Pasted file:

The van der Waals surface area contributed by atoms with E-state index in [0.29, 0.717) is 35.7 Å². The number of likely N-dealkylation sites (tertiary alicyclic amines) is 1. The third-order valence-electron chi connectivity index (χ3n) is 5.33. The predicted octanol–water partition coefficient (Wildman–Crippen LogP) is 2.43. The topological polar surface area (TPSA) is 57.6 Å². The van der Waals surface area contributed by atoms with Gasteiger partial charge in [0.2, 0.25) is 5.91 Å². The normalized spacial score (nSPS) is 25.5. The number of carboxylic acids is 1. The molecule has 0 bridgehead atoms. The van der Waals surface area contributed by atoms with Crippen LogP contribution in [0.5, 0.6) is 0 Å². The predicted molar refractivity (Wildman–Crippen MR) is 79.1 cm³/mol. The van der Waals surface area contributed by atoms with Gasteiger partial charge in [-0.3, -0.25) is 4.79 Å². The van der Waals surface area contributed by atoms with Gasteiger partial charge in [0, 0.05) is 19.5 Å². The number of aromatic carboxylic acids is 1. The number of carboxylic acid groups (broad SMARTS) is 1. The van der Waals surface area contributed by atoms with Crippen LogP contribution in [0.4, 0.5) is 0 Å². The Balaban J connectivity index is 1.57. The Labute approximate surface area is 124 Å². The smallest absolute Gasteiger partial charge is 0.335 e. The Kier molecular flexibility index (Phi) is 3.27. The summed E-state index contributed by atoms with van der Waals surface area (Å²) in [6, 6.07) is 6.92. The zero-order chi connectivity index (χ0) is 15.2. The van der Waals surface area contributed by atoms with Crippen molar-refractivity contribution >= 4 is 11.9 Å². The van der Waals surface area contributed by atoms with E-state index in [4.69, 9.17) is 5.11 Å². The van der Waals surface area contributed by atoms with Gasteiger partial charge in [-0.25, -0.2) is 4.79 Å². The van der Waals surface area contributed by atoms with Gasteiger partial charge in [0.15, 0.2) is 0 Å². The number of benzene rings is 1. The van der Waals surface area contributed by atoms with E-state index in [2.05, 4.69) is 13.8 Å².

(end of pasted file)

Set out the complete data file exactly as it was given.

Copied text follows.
The van der Waals surface area contributed by atoms with E-state index in [0.29, 0.717) is 35.7 Å². The number of likely N-dealkylation sites (tertiary alicyclic amines) is 1. The third-order valence-electron chi connectivity index (χ3n) is 5.33. The predicted octanol–water partition coefficient (Wildman–Crippen LogP) is 2.43. The topological polar surface area (TPSA) is 57.6 Å². The van der Waals surface area contributed by atoms with Gasteiger partial charge in [0.2, 0.25) is 5.91 Å². The normalized spacial score (nSPS) is 25.5. The number of carboxylic acids is 1. The molecule has 0 bridgehead atoms. The van der Waals surface area contributed by atoms with Crippen LogP contribution in [0.5, 0.6) is 0 Å². The predicted molar refractivity (Wildman–Crippen MR) is 79.1 cm³/mol. The van der Waals surface area contributed by atoms with Gasteiger partial charge in [-0.3, -0.25) is 4.79 Å². The van der Waals surface area contributed by atoms with Gasteiger partial charge in [0, 0.05) is 19.5 Å². The number of aromatic carboxylic acids is 1. The number of carboxylic acid groups (broad SMARTS) is 1. The van der Waals surface area contributed by atoms with Crippen LogP contribution in [0.4, 0.5) is 0 Å². The Balaban J connectivity index is 1.57. The Labute approximate surface area is 124 Å². The smallest absolute Gasteiger partial charge is 0.335 e. The Kier molecular flexibility index (Phi) is 3.27. The summed E-state index contributed by atoms with van der Waals surface area (Å²) in [6, 6.07) is 6.92. The zero-order chi connectivity index (χ0) is 15.2. The van der Waals surface area contributed by atoms with Crippen molar-refractivity contribution >= 4 is 11.9 Å². The van der Waals surface area contributed by atoms with E-state index in [4.69, 9.17) is 5.11 Å². The van der Waals surface area contributed by atoms with Gasteiger partial charge in [-0.25, -0.2) is 4.79 Å². The van der Waals surface area contributed by atoms with Gasteiger partial charge in [0.15, 0.2) is 0 Å². The number of benzene rings is 1. The van der Waals surface area contributed by atoms with E-state index in [2.05, 4.69) is 13.8 Å².